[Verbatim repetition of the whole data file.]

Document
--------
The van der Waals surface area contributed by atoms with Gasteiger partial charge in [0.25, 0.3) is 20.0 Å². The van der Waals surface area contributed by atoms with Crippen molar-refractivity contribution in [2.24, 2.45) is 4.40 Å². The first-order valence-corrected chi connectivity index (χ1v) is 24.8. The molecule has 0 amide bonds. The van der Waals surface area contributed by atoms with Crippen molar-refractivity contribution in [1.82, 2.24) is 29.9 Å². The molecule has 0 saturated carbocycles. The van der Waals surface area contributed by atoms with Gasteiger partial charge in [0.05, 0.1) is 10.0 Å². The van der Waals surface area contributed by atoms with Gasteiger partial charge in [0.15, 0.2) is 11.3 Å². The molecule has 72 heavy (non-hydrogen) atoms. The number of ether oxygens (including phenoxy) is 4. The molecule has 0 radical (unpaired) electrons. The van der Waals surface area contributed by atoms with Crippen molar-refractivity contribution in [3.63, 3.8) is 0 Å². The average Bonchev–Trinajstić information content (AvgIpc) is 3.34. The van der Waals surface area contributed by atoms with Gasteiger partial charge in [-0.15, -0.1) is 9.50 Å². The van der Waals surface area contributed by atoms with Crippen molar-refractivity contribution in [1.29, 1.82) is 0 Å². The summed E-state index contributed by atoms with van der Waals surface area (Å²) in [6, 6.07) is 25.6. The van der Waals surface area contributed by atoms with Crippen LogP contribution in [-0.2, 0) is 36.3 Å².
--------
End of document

The van der Waals surface area contributed by atoms with Gasteiger partial charge in [0.25, 0.3) is 20.0 Å². The van der Waals surface area contributed by atoms with Crippen molar-refractivity contribution in [2.24, 2.45) is 4.40 Å². The first-order valence-corrected chi connectivity index (χ1v) is 24.8. The molecule has 0 amide bonds. The van der Waals surface area contributed by atoms with Crippen molar-refractivity contribution in [1.82, 2.24) is 29.9 Å². The molecule has 0 saturated carbocycles. The van der Waals surface area contributed by atoms with Gasteiger partial charge in [0.05, 0.1) is 10.0 Å². The van der Waals surface area contributed by atoms with Gasteiger partial charge in [0.15, 0.2) is 11.3 Å². The molecule has 72 heavy (non-hydrogen) atoms. The number of ether oxygens (including phenoxy) is 4. The molecule has 0 radical (unpaired) electrons. The van der Waals surface area contributed by atoms with Crippen molar-refractivity contribution in [3.63, 3.8) is 0 Å². The average Bonchev–Trinajstić information content (AvgIpc) is 3.34. The van der Waals surface area contributed by atoms with Gasteiger partial charge in [-0.15, -0.1) is 9.50 Å². The van der Waals surface area contributed by atoms with Crippen molar-refractivity contribution in [1.29, 1.82) is 0 Å². The summed E-state index contributed by atoms with van der Waals surface area (Å²) in [6, 6.07) is 25.6. The van der Waals surface area contributed by atoms with Crippen LogP contribution in [-0.2, 0) is 36.3 Å².